LeBron, Lakers emerge victorious from the Bubble, reawakening the GOAT debate

Personal preference aside, James career is far from over

When it was first announced, I was skeptical about the entire Bubble concept. Many were. But they did it; they pulled off an entire post-season while Covid continued to burn through our Country. In doing so, the NBA gave their fans a delicious, if fleeting, reminder of why we all love this league so much.

What comes next is anyone’s guess. The league and players association will soon sit down at the negotiating table to work through the new financial realities - navigating through the tricky question of who exactly will cover the lost revenues. It’s a looming question with no easy answer, estimates are generally rounded to be somewhere around a billion dollars, which means that everything is up in the air. From max player contracts, to the mid-level exception, to the luxury tax line - there are significantly more unknowns than knowns.

This just reinforces how special the Bubble was.

LeBron and the GOAT debate, rekindled

After trouncing the damaged Miami Heat to dispatch them in six games, LeBron James and the Los Angeles Lakers emerge victorious from the Bubble as the NBA champs.

It will probably (hopefully?) go down as the most unique championship in NBA history, ending an NBA season that encompassed nearly an entire calendar year. As NBA fans often do though, most of the discussion has quickly transitioned to a debate on the oft-visited question of LeBron James’ greatness.

This was James’ fourth NBA title, and his performance only bolsters his claim to the GOAT throne. Of course, in any sport, the Greatest Of All Time conversation is almost always in dispute. Growing up in the era of Michael Jordan’s Chicago Bulls, I heard all about how the younger generation of fans were disrespecting Wilt Chamberlin by even mentioning Jordan in the same breath.

Fast forward one more generation, and here we are again.

The case for James isn’t that much of a stretch, and his legacy continues to aggressively grow. As Zach Lowe wrote earlier today, LeBron’s counting stats are going to end up burying Jordan’s by a wide margin.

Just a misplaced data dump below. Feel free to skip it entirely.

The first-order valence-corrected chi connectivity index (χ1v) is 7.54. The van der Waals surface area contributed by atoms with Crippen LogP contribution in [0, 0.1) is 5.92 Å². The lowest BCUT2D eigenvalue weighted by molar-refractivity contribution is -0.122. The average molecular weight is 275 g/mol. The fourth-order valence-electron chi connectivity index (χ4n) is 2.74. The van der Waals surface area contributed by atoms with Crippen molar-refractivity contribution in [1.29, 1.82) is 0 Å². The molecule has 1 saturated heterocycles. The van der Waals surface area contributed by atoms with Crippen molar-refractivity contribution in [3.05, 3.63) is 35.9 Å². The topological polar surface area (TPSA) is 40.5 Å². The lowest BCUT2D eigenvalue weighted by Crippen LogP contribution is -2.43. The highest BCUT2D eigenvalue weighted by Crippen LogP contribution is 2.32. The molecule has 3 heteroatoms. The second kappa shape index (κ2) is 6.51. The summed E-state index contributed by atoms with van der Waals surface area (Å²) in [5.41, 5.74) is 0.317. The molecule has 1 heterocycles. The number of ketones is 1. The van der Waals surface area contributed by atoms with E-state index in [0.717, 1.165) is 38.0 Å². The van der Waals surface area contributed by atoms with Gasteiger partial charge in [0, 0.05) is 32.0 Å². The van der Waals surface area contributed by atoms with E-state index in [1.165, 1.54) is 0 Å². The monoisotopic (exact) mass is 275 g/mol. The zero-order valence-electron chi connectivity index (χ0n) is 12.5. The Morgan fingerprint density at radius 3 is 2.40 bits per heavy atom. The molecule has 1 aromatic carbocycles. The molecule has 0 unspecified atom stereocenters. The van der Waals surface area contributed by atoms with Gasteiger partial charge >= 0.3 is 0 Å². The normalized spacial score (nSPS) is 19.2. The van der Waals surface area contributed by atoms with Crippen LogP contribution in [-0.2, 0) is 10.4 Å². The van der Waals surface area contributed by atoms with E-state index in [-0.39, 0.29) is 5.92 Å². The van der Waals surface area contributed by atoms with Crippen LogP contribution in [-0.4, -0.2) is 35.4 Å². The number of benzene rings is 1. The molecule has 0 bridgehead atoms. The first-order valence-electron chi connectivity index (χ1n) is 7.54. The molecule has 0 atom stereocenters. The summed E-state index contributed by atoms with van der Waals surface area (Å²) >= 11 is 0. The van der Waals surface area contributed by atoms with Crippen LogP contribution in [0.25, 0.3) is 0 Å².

The assist gap is not gargantuan. Jordan dished 5.7 dimes per game in the playoffs, compared to 7.2 for LeBron. Jordan has a small edge in postseason steals, LeBron a smaller one in blocks. The rebounding numbers aren't close. LeBron is a different weapon on defense -- more of a rim deterrent, offering more positional flexibility.

As one executive opined this week: "Jordan was the better isolation scorer, but LeBron is better at everything else."

The gap in cumulative stats is going to be a chasm. Barring injury, LeBron will be the league's all-time leading scorer… He could double Jordan in assists and rebounds. 

Whether you put James as the greatest player of all time or not is a largely personal decision. You see, at the very top of the pyramid, the lines draw closer together - harder to separate and with an unclear alignment of which one is the top, the true apex.

It’s a matter of taste.

Ivan Bettger summed it up succinctly in our writers Slack chat this morning. I can’t improve on what he said:

Does Jordan’s 6-0 Finals record hit you in a way that’s more compelling that James’ 4-6 record?

Both are fire, burning through their respective competition to stand dominant atop the player rankings, but each with a distinct flair.

James is like a fire that burns while looking forward, never concerned, or even aware, of the ashes that it leaves in the wake.

Jordan’s fire on the other hand was indiscriminate, burning anything that it touched. He stayed with one team and pushed through obstacles unlike anyone in my memory.

So for me, Jordan is going to sit there as my GOAT. His position is nearly unassailable, not because of the stats he racked up, but because of how thoroughly dominant his teams felt.

But it’s close, and we can appreciate James’ accomplishments without needing to relitigate his position on the GOAT ladder at the end of every season.

Or maybe we can’t.